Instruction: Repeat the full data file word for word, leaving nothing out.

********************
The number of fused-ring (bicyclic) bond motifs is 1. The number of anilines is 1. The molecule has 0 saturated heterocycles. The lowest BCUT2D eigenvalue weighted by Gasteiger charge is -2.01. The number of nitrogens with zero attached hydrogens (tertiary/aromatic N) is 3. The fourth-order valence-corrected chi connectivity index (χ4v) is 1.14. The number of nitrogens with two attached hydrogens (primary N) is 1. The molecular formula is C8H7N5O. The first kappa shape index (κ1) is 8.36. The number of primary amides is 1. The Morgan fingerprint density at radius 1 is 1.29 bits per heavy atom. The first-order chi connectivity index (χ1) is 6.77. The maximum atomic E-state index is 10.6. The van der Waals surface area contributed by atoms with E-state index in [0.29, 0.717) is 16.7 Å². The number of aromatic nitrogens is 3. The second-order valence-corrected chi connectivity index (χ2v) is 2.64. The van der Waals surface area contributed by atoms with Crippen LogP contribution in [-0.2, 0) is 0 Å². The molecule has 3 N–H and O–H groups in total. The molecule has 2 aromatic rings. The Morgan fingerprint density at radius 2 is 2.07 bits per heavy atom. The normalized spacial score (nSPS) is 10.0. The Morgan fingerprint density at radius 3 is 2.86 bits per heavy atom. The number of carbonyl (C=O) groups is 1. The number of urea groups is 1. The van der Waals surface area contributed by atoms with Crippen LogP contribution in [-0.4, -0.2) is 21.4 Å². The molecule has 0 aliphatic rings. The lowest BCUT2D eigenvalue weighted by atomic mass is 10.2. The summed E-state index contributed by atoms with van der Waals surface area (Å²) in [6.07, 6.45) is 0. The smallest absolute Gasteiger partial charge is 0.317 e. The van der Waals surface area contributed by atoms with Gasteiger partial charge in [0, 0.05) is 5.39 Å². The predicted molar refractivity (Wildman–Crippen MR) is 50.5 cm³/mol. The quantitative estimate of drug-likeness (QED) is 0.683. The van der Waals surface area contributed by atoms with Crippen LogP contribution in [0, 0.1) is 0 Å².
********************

The number of fused-ring (bicyclic) bond motifs is 1. The number of anilines is 1. The molecule has 0 saturated heterocycles. The lowest BCUT2D eigenvalue weighted by Gasteiger charge is -2.01. The number of nitrogens with zero attached hydrogens (tertiary/aromatic N) is 3. The fourth-order valence-corrected chi connectivity index (χ4v) is 1.14. The number of nitrogens with two attached hydrogens (primary N) is 1. The molecular formula is C8H7N5O. The first kappa shape index (κ1) is 8.36. The number of primary amides is 1. The Morgan fingerprint density at radius 1 is 1.29 bits per heavy atom. The first-order chi connectivity index (χ1) is 6.77. The maximum atomic E-state index is 10.6. The van der Waals surface area contributed by atoms with E-state index in [0.29, 0.717) is 16.7 Å². The number of aromatic nitrogens is 3. The second-order valence-corrected chi connectivity index (χ2v) is 2.64. The van der Waals surface area contributed by atoms with Crippen LogP contribution in [-0.2, 0) is 0 Å². The molecule has 3 N–H and O–H groups in total. The molecule has 2 aromatic rings. The Morgan fingerprint density at radius 2 is 2.07 bits per heavy atom. The normalized spacial score (nSPS) is 10.0. The Morgan fingerprint density at radius 3 is 2.86 bits per heavy atom. The number of carbonyl (C=O) groups is 1. The number of urea groups is 1. The van der Waals surface area contributed by atoms with Crippen LogP contribution in [-0.4, -0.2) is 21.4 Å². The molecule has 0 aliphatic rings. The lowest BCUT2D eigenvalue weighted by atomic mass is 10.2. The summed E-state index contributed by atoms with van der Waals surface area (Å²) in [6.07, 6.45) is 0. The smallest absolute Gasteiger partial charge is 0.317 e. The van der Waals surface area contributed by atoms with Gasteiger partial charge in [0, 0.05) is 5.39 Å². The predicted molar refractivity (Wildman–Crippen MR) is 50.5 cm³/mol. The quantitative estimate of drug-likeness (QED) is 0.683. The van der Waals surface area contributed by atoms with Crippen LogP contribution in [0, 0.1) is 0 Å².